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Time to Build Capital: Revisiting Investment-Cashflow Sensitivities

  • John Tsoukalas

Is cash flow important in explaining investment dynamics? A large body of empirical work argues that it is. This finding is further taken as evidence of capital market imperfections. We argue that time-to-build for capital projects creates an investment cash flow sensitivity as found in empirical studies that may not be indicative of capital market frictions. We demonstrate this using a perfect capital markets model with firms that make investment decisions in capital projects indexed by the length of the time-to-build. We show that the typical (empirical) investment regression with q and cash flow is ridden with specification error under time-to-build investment. This error is due to an omitted right hand side state variable (current expenditure on existing capital projects) that fully describes optimal investment along with marginal q and is strongly correlated with cash flow. In addition, time aggregation error can give rise to cash flow effects independently of the time-to-build effect. Importantly, both errors arise independently of potential measurement error in q.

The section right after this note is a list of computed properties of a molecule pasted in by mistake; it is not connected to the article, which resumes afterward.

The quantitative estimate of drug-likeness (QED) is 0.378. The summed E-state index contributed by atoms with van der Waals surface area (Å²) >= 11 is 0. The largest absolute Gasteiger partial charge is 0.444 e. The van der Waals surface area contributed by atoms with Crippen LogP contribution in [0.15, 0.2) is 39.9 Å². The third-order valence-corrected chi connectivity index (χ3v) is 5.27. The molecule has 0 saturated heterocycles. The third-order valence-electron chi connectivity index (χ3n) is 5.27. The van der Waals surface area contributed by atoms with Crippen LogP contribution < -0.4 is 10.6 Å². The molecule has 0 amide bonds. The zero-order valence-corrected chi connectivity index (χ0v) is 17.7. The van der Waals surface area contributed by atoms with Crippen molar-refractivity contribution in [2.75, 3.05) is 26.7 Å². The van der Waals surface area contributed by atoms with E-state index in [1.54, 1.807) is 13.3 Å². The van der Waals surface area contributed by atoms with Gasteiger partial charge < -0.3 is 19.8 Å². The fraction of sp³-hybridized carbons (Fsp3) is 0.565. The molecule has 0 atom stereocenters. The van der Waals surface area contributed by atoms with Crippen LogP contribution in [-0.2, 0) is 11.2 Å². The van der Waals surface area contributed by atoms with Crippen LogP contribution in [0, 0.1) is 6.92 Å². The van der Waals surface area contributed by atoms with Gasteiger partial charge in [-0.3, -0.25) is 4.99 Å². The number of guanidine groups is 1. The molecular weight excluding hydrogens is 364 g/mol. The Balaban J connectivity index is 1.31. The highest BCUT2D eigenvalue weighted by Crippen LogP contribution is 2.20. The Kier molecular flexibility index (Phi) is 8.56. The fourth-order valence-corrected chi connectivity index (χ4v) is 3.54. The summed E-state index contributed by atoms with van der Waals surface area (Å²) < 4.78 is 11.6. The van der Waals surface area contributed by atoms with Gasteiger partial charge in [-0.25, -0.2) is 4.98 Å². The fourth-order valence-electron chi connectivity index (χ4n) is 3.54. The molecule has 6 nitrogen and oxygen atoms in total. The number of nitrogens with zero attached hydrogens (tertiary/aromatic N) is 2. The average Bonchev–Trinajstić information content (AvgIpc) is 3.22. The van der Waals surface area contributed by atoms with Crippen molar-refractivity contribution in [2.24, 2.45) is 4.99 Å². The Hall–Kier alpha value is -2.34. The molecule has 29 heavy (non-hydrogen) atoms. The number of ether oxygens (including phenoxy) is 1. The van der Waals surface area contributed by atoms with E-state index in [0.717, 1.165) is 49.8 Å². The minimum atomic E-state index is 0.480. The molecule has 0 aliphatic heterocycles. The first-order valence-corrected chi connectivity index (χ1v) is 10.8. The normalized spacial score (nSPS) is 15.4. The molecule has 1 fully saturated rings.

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Paper provided by University of Nottingham, Centre for Finance, Credit and Macroeconomics (CFCM) in its series Discussion Papers with number 09/05.

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